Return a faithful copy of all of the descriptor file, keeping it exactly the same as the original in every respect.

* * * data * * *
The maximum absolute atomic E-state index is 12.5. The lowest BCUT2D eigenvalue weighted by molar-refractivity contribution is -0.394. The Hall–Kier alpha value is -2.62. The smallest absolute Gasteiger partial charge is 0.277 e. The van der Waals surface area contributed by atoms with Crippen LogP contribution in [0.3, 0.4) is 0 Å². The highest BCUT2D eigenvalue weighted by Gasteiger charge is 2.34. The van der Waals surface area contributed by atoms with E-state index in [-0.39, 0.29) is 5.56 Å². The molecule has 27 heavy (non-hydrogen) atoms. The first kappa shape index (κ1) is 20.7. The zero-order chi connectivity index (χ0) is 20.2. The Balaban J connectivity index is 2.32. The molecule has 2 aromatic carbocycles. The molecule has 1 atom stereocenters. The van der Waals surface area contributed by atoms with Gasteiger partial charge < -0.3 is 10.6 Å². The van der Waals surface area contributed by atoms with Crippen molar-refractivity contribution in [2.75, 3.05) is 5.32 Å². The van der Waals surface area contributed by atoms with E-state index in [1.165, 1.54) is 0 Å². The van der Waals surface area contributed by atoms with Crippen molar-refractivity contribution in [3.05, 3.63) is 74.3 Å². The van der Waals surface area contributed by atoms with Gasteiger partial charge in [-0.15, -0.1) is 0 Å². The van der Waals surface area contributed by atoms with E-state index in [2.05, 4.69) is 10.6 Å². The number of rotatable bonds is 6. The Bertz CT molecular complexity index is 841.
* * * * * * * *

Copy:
The maximum absolute atomic E-state index is 12.5. The lowest BCUT2D eigenvalue weighted by molar-refractivity contribution is -0.394. The Hall–Kier alpha value is -2.62. The smallest absolute Gasteiger partial charge is 0.277 e. The van der Waals surface area contributed by atoms with Crippen LogP contribution in [0.3, 0.4) is 0 Å². The highest BCUT2D eigenvalue weighted by Gasteiger charge is 2.34. The van der Waals surface area contributed by atoms with E-state index in [-0.39, 0.29) is 5.56 Å². The molecule has 27 heavy (non-hydrogen) atoms. The first kappa shape index (κ1) is 20.7. The zero-order chi connectivity index (χ0) is 20.2. The Balaban J connectivity index is 2.32. The molecule has 2 aromatic carbocycles. The molecule has 1 atom stereocenters. The van der Waals surface area contributed by atoms with Gasteiger partial charge < -0.3 is 10.6 Å². The van der Waals surface area contributed by atoms with Crippen molar-refractivity contribution in [2.75, 3.05) is 5.32 Å². The van der Waals surface area contributed by atoms with E-state index in [1.165, 1.54) is 0 Å². The van der Waals surface area contributed by atoms with Crippen molar-refractivity contribution in [3.05, 3.63) is 74.3 Å². The van der Waals surface area contributed by atoms with Gasteiger partial charge in [-0.15, -0.1) is 0 Å². The van der Waals surface area contributed by atoms with E-state index in [2.05, 4.69) is 10.6 Å². The number of rotatable bonds is 6. The Bertz CT molecular complexity index is 841.